Stanford University's Konrad Karczewski and colleagues have developed an online tool to analyze personal genomic data, writes Daniel MacArthur at Genomes Unzipped. As MacArthur notes, the tool, called the Interpretome, currently works with 23andMe and Lumigenix data. "This is an awesome idea. Basically, you analyze your 23andMe raw data with a variety of tools, without actually having to send it anywhere," writes Davidski at the European Genetics and Anthropology Blog.
At his own blog, Karczewski writes that he and the other teaching assistants for Stanford's Personalized Medicine and Genomics course developed the browser-based tool to help the students interpret their data. "The site provides an open-source framework for personal genome interpretation, demonstrating the power of genotyping for ancestral and clinical analysis," Karczewski says, adding that the tool is not to be used for diagnostic purposes.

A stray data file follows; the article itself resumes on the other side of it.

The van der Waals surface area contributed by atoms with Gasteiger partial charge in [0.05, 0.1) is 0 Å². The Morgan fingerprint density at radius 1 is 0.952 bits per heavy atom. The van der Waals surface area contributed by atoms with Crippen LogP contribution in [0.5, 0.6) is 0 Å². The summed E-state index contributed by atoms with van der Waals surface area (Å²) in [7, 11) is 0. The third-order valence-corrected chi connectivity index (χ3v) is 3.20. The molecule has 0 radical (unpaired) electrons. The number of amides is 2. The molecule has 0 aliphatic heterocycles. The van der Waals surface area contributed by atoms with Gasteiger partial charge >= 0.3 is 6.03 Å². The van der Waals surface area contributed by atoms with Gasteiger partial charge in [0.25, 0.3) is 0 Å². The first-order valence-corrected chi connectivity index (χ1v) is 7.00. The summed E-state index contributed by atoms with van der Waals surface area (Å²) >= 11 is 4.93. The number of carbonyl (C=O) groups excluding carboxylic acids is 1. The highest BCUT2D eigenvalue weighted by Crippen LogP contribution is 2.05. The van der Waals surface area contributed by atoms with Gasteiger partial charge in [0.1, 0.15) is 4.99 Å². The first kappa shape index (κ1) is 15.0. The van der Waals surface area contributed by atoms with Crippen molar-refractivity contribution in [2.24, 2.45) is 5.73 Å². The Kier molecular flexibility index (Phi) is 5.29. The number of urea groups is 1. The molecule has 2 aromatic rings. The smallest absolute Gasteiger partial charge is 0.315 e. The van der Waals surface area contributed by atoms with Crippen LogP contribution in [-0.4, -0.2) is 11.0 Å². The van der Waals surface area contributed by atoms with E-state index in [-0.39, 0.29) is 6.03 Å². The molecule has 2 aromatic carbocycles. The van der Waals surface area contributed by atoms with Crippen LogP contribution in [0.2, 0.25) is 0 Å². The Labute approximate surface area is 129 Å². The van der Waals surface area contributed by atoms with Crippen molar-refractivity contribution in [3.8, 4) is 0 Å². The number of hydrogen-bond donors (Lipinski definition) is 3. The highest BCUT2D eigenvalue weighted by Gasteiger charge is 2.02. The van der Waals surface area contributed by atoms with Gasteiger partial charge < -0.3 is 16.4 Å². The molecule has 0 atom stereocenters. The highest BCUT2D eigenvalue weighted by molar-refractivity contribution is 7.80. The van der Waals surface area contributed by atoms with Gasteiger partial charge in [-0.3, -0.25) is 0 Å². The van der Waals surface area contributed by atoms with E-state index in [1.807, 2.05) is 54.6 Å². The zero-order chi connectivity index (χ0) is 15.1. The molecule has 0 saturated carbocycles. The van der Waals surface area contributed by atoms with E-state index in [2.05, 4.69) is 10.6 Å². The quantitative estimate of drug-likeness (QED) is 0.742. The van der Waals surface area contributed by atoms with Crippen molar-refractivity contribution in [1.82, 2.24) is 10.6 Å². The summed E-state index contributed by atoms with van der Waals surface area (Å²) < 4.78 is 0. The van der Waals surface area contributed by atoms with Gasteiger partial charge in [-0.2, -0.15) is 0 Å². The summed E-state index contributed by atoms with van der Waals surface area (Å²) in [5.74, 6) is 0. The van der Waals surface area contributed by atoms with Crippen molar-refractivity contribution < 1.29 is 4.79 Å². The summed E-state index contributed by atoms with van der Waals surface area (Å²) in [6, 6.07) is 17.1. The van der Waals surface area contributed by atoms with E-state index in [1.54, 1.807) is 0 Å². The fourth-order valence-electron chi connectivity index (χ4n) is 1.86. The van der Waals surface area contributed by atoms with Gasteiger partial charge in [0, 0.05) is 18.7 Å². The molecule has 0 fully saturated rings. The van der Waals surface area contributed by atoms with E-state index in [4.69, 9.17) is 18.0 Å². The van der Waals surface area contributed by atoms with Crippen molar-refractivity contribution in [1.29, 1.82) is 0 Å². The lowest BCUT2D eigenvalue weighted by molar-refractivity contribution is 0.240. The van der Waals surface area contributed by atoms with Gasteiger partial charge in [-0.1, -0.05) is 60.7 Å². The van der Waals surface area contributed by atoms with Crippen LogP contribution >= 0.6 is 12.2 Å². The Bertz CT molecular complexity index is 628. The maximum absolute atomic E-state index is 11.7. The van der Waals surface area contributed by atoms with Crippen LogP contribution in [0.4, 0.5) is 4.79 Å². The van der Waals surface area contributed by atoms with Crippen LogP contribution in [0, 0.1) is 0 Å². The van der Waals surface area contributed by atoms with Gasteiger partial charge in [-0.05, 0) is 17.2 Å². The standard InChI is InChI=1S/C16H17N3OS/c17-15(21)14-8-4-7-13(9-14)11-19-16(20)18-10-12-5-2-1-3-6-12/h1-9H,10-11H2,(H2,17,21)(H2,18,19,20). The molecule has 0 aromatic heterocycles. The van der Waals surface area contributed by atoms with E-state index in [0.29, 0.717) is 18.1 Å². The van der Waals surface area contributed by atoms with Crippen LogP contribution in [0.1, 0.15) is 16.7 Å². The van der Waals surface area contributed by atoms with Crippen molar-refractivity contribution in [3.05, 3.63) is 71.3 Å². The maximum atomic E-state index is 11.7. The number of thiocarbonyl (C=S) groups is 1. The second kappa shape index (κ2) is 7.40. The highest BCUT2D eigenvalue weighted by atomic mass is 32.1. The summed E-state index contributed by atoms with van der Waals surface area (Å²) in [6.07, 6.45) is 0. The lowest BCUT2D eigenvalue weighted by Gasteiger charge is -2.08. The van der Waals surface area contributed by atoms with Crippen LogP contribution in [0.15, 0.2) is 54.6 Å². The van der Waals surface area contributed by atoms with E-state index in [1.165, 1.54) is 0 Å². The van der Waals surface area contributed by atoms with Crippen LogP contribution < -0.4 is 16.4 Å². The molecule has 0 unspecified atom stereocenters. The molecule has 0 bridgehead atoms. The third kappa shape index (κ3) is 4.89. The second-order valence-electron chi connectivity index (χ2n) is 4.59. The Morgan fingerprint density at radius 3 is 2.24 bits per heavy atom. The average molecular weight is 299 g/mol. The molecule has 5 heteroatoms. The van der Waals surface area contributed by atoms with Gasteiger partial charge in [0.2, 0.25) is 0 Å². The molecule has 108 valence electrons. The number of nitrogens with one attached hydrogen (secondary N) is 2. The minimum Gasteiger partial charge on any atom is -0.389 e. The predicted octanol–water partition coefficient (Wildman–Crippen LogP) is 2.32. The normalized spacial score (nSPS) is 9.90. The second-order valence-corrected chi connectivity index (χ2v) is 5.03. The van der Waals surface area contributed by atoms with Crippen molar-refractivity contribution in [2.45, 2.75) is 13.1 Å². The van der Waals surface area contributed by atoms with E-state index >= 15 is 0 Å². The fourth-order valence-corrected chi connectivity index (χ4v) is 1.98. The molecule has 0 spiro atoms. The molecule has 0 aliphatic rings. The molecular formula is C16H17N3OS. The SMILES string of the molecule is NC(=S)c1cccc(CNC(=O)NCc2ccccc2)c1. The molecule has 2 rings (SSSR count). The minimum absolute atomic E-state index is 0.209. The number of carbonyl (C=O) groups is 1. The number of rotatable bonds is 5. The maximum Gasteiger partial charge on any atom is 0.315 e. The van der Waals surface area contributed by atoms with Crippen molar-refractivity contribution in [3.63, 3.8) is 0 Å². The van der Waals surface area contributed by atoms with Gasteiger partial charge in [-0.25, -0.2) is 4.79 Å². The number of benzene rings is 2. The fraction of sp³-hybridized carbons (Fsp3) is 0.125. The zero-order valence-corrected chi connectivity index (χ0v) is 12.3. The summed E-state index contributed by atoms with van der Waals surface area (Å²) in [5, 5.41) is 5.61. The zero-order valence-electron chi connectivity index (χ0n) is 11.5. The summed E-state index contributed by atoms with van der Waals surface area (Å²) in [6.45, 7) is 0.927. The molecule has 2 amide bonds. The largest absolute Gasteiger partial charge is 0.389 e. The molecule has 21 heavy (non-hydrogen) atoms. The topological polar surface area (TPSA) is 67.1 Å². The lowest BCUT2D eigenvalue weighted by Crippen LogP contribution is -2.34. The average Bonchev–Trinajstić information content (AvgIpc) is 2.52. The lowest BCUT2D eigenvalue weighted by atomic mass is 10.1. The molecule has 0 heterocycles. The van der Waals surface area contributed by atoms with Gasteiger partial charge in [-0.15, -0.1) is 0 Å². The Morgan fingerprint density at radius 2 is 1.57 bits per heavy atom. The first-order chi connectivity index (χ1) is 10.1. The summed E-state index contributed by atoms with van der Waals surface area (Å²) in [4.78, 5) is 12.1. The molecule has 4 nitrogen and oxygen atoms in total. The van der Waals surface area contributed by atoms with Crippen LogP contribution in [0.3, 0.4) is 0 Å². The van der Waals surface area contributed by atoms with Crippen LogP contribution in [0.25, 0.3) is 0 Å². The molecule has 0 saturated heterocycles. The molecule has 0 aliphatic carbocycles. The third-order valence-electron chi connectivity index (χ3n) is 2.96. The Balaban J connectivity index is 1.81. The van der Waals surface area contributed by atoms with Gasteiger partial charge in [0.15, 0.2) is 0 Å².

At Genomes Unzipped, MacArthur says that he suspects that the tool's Principal Component Analysis package will be popular as it helps "you to place your genetic data in the context of worldwide patterns of genetic variation," he says. An indeed, the European Genetics and Anthropology Blog's Davidski has also test the PCA tool out. Meanwhile, The Genetic Genealogist is intrigued by the advanced settings tab, where tweaks can be made to the analysis settings, and that the site allows for imputation.